Agent-based modeling is an approach that can be used to develop hypotheses and make predictions about a biological system. Like many of the tools of systems biology, it benefits from a multiscale approach. However, this creates an extremely dense dataset that can be unwieldy and difficult to integrate into a functional workflow.
Thomas Deisboeck, M.D., associate professor, radiology, Massachusetts General Hospital, Harvard Medical School, will present his work on a hybrid discrete and continuum agent-based cancer model. It simulates each cancer cell, equipped with cell-signaling pathways, and the cells interact on three-dimensional lattices that resemble microenvironments in tissue. This cross-scale technique allows validation of biomarkers and discovery of novel molecular targets.
Dr. Deisboeck has been able to observe in silico patterns that emerge in multicellular populations over time, in brain and lung cancer, which can then be compared to histology samples and patient imaging data. Using a patient’s MRI as a starting point, Dr. Deisboeck simulates tumor growth, and has begun to predict patient-specific cancer progression. “We were able to predict, in a patient case study, tumor recurrence earlier than it was visible on MRI,” says Dr. Deisboeck, referring to a retrospective case study of an individual with a brain tumor.
Normally, the resolution limits of conventional imaging technology would not allow physicians to study the cancer on a single-cell level. Dr. Deisboeck’s agent-based modeling uses simulation techniques to push the resolution beyond the natural limits of the instrument, providing a personalized computational model of an individual cancer. Another limitation exists on the computational side of the experiment, where extremely dense datasets strain the capacity of the systems.
While still at a nascent stage, Dr. Deisboeck notes that the use of multiscale, multiresolution modeling will allow the scientists to simulate selectively at various levels of granularity, choosing higher resolution for areas of interest such as the margins of the tumor where growth and invasion are more likely to occur and lower resolution for areas that are less likely to change quickly such as the center of the tumor. This makes the dataset more manageable and less computationally costly in an effort to simulate progression across multiple scales up to clinically relevant tumor sizes.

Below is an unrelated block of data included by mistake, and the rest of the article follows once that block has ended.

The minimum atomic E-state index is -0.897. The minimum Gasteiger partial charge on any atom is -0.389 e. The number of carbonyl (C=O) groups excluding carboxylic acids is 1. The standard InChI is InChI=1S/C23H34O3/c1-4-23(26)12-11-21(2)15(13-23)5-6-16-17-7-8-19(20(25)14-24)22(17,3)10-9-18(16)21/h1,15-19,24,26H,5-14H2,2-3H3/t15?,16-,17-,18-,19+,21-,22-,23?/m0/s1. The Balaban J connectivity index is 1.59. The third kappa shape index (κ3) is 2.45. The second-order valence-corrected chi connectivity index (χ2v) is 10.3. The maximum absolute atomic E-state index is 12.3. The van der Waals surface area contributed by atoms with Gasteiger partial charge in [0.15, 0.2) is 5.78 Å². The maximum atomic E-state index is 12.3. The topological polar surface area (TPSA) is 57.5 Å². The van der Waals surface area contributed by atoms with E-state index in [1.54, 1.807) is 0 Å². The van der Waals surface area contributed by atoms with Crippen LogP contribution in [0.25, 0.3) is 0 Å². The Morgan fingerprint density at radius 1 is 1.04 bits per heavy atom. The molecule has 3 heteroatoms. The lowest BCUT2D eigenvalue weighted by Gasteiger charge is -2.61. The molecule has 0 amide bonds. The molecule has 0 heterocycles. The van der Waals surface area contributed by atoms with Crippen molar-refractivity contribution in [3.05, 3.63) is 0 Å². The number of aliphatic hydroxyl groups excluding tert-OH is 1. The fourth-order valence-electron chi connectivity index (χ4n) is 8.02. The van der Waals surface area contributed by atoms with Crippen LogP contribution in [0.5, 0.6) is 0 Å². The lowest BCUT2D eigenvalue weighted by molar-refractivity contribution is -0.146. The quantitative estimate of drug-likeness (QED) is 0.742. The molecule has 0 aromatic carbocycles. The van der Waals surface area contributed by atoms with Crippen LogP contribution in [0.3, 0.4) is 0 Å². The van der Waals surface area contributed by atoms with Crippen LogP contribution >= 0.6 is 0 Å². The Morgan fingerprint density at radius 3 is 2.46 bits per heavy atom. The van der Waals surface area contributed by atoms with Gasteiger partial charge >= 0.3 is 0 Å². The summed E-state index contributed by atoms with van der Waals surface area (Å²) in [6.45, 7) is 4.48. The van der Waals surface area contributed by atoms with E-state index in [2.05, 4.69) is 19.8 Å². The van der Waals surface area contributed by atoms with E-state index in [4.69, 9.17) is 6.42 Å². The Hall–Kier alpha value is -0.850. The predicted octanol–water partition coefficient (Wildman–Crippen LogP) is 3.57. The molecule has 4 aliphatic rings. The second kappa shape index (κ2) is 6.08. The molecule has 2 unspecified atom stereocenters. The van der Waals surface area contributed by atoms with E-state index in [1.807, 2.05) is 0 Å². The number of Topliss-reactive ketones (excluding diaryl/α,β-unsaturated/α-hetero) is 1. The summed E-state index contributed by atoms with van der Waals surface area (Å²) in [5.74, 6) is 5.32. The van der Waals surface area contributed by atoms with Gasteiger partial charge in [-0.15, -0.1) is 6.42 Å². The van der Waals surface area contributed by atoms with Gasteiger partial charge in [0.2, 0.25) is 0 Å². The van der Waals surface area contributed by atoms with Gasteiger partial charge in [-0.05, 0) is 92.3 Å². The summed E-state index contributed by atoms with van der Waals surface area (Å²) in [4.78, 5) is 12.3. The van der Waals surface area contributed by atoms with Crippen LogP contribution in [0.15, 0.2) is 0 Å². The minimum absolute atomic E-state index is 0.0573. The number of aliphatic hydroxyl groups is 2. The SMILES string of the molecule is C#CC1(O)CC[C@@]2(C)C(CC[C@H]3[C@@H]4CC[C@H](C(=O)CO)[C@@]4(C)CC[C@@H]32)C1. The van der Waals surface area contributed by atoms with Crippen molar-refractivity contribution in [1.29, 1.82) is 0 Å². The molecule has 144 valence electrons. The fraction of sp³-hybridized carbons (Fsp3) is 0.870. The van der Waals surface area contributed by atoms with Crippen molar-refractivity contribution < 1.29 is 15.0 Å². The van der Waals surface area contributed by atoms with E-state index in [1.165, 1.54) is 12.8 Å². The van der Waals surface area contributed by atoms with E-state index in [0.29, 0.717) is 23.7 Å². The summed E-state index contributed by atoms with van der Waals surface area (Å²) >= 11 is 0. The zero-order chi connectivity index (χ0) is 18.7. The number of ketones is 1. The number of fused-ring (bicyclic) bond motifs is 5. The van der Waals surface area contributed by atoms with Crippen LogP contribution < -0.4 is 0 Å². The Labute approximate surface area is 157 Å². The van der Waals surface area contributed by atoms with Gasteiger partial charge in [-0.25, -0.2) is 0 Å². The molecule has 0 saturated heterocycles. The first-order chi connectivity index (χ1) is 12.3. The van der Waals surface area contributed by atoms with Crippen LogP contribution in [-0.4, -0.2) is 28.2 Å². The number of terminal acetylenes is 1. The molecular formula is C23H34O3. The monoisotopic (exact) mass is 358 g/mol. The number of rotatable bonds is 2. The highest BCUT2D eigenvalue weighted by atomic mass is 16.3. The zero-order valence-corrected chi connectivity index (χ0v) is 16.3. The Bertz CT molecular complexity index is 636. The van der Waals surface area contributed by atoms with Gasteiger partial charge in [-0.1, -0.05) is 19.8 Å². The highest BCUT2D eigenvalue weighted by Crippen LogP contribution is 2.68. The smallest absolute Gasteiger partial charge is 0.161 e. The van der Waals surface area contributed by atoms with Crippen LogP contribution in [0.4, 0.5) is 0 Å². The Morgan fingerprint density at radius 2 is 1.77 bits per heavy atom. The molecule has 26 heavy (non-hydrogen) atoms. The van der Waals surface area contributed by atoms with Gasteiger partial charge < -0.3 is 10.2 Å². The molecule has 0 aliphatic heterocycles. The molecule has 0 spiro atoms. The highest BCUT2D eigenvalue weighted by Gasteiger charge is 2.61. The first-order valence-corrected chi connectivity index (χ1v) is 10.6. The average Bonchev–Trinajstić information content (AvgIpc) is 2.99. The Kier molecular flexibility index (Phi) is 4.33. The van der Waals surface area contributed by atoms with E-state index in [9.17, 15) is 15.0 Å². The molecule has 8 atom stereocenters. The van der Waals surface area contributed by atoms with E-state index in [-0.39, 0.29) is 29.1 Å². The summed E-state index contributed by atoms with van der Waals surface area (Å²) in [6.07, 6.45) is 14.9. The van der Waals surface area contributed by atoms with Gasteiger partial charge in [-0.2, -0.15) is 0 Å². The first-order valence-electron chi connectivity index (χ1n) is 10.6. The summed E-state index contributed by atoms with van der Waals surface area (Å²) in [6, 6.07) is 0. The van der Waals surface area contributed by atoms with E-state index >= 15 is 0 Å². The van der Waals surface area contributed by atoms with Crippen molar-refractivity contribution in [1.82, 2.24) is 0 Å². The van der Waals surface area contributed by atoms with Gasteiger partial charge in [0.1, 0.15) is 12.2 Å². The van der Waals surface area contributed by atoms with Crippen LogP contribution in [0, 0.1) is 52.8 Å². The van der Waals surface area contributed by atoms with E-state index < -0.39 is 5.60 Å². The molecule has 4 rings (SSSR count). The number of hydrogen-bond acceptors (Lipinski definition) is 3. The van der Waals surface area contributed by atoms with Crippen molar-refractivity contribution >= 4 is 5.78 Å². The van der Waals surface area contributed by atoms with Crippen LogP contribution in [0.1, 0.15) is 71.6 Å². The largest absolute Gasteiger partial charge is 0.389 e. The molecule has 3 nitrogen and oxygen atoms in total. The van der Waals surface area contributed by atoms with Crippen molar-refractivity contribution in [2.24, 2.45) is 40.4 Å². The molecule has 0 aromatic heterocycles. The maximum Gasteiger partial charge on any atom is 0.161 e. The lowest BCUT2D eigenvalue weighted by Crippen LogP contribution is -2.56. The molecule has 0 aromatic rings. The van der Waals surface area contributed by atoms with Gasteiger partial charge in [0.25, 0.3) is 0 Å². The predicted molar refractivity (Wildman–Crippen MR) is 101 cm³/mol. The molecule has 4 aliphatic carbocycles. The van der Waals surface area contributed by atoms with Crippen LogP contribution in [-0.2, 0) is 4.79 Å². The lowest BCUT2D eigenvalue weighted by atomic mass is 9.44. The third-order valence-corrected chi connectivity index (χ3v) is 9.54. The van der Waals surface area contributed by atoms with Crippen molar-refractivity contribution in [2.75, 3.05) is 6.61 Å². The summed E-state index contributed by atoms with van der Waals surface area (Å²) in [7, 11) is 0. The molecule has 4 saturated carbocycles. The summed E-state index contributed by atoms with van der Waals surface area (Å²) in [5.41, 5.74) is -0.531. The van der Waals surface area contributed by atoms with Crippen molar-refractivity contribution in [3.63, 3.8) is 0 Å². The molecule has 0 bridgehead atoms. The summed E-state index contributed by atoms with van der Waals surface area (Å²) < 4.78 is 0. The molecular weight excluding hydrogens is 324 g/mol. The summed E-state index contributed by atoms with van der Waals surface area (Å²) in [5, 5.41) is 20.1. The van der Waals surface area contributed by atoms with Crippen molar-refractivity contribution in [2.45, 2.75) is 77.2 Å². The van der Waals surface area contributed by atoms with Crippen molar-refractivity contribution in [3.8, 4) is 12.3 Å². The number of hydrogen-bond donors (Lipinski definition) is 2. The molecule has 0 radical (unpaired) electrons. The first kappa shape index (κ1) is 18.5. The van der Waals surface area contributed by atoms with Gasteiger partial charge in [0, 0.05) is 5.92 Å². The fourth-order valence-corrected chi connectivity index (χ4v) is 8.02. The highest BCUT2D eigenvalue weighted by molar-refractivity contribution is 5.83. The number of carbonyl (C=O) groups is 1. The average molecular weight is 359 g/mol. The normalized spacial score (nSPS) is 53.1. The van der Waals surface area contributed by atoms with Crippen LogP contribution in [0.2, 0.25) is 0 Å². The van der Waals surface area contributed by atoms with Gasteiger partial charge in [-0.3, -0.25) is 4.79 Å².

The presentation by Yuri Nikolsky, Ph.D., CEO of GeneGo, will focus on systems for knowledge management in large organizations. Pharmaceutical companies often have disparate databases as a result of acquiring many smaller companies, having many locations, or having many databases. Scientists may all be doing the same thing, but using slightly different words and organizational schemes.
Bringing all of that data together requires the construction of a knowledge base and a common ontology. GeneGo specializes in creating these systems for an organization using an underlying database called Metabase, which is its infrastructure. GeneGo manually exchanges the contents and classifies data into ontologies, which function like file folders in the system. The company uses a controlled vocabulary to standardize the data from different sources and to make data and metadata easier to find. This is done by creating synonym libraries, which can contain as many as three million entries.
“GeneGo is working on a lot of ontology projects for pharma where we help them with controlled vocabulary. For example, if someone calls something a Granny Smith and another one a Golden Delicious, we call them apples and add them to the database,” says Julie Bryant, vp, business development and sales. All of this structure overlays the company’s original infrastructure—rather than replacing it completely—helping to preserve the functionality that was there originally.
In addition to remodeling a company’s data infrastructure, the Metabase knowledge-management system is useful for creating open-access data repositories for sharing between institutions. Some of GeneGo’s current customer projects are open in nature. “Several pharmaceutical companies have come to us and said, ‘We want to put things in an open forum. So, we want the ontologies you’ve built to be industry standard and put them out there in the public domain,’” says Bryant.
Newer technologies for data integration and analysis emphasize sleek solutions that fit into an existing workflow, rather than replace it. Significant advances include methods for removing unnecessary information from large datasets to make them more compact and tools that make it easier to obtain and share information. Advanced data-integration and analysis tools make it possible to leverage the full power of a high-content screen or a database and aid in hypothesis development, decision-making, and prediction.